The Fresh Loaf

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Noah Elbers' Maple-Oatmeal Bread (courtesy of farine-mc)

breadsong's picture

Noah Elbers' Maple-Oatmeal Bread (courtesy of farine-mc)

Hello, What a pleasure to discover farine-mc's post on her blog about Noah Elbers and his talented group of bakers, and this bread.
Thank you Farine!!! (Farine-mc's post is here: - great information on how to make this bread, and video from Mr. Elbers' bakery, too!)

This oatmeal bread is made with cooked steel-cut oats, maple syrup, levain and a poolish. I had to try it!:

These are the weights I used (to make two loaves, 680g each)
(My baker's percentages may not correspond exactly to farine-mc's percentages;
I keep my starter at 100% hydration):

Noah Elbers' Maple-Oatmeal Bread       1360 Desired Dough Weight in grams       <----      
  Baker's Percentages Weights Baker's
Ingredients Dough Levain Poolish Dough Levain Poolish Total %
Bread flour 0.75 0.2 0.9 438 23 53 514 76%
WW flour 0.25 0.05 0.1 146 6 6 158 24%
Steel-cut oats, cooked 0.2     117     117  
Water 0.54 0.25 1 316 29 58 403  
Maple Syrup 0.16     94     94 75.05%
Yeast instant     0.004     0.2 0.2 0.03%
Salt 0.0264     15.43     15.43 2.30%
Sourdough Starter   0.5     59   59  
Levain 0.2     117        
Poolish 0.2     117        
Total 2.3264 1 2.004 1360 117 117 1361  

Here's the crumb shot (this bread has a gorgeous flavor, very moist crumb, and a slight sweetness, not definable as maple but still very good):

Happy baking everyone! from breadsong


louie brown's picture
louie brown

I saw this on Farine's blog as well and made a note of it for the future. Your rendition is lovely, breadsong. Great scoring, too!

breadsong's picture

Hello louie, I was so charmed by the scoring on Farine's loaf - the oval shapes echoing the shape of rolled oat grains;
I had to give it a shot! The ingredients also sounded really appealing to me. I'm very grateful for this formula - it makes absolutely delicious bread.
from breadsong

GSnyde's picture

Very pretty loaf.  And the combination of flavors sounds great.

How do you make the oval scores?



breadsong's picture

Hi Glenn, thanks so much!

I don't know how to make this long story short, so here goes!:

I tried for a different scoring appearance when I made a whole-wheat Pain au Levain recently - I wanted a star-shaped score on the boule - I started the score shallow, then progressively got deeper towards the center of the boule, then progressively more shallow on the other side. This caused the score to be 'pointy' on each end and somewhat star-shaped overall.

Based on that experience, I tried to make these scores even depth (a little under 1/2" deep), hoping the scores would be deep enough that they'd open into a nice width (assuming I'd get OK oven spring), and that an even depth would keep the ends of the score rounded rather than pointy.
Each score was maybe 2 inches long.
I tried to keep the blade 90 degrees perpendicular to the loaf and not angle the cuts.

I'm glad I got ovals as that's what I was trying for, but I really wasn't sure what I was going to get!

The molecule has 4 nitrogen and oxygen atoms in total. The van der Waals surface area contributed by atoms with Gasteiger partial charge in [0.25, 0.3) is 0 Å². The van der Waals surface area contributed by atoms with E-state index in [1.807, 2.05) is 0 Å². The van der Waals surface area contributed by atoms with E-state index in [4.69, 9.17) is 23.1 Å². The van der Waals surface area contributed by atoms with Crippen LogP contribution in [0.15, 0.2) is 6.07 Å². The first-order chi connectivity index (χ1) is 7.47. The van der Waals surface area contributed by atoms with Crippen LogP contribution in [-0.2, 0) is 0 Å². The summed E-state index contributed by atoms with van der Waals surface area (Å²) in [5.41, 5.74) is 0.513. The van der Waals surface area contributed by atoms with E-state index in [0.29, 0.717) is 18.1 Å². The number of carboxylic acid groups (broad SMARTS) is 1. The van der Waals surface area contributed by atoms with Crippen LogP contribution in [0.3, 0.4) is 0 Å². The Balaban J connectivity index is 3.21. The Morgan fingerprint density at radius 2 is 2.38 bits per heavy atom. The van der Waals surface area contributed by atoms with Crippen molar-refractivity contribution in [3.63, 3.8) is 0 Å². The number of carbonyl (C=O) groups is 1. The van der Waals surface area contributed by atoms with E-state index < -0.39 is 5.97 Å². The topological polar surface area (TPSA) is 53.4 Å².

from breadsong


ehanner's picture

I've been gathering ingredients for this myself. MC did a terrific job on this "Meet the Baker" interview. It does look delicious. Your version is perfectly executed, nice job.



breadsong's picture

Thanks so much for your kind comments, Eric.
I am very grateful to have found MC's site and she was very generous to share this great formula and the story of the people/bakery behind it.
Regards, breadsong

OldWoodenSpoon's picture

I think MC got a lot of TFL traffic this weekend.  I also saw this on Farine today and made a note to follow up.  This is a beautiful loaf and you've done a marvelous job. 


dmsnyder's picture

The scoring is not only lovely to look at, but it had a similar effect as a "chevron" cut in producing a rounder loaf cross section. (Forgive my obsession with scoring effects on loaf shape.)

Looks yummy!


Jaydot's picture

Fantastic loaf and very attractive scoring!

I've saved the recipe too, and I'm looking forward to making it.

SylviaH's picture

What beautiful scoring on your loaf!   I love oatmeal bread and yours is just gorgeous....thanks for sharing!


Franko's picture

Hi breadsong,

The flavour of that loaf must be incredible. I'm just imagining what it must taste like toasted....maybe with a little maple butter. You've made it darn near impossible  to pick out any one particular aspect of the loaf that's better than the rest, as the entire loaf from scoring to crumb is first rate in every way. Nicely done, and thanks for sharing the recipe!


breadsong's picture

Hello Franko, Thanks again so much for your very nice comments about this loaf! I think maple butter would be the perfect accompaniment.
I made some maple butter many years ago and it was really good.
Here is the recipe in case you didn't have one or ever wanted to make some:

Maple ButterMaple Butter Maple Butter

This butter is delicious spread over toast or on top of pancakes, waffles, and French toast.


Makes about 1 cup.

  • 1 cup pure maple syrup
  • 1 two-inch cinnamon stick
  • 3/4 cup (1 1/2 sticks) unsalted butter, cut into pieces
  1. Pour maple syrup into a medium saucepan; add cinnamon. Bring to a boil over medium-high heat. Cook until a candy thermometer registers 240 degrees.(soft-ball stage), 10 to 15 minutes. Remove the pan from heat, discard cinnamon stick, and stir in butter until melted.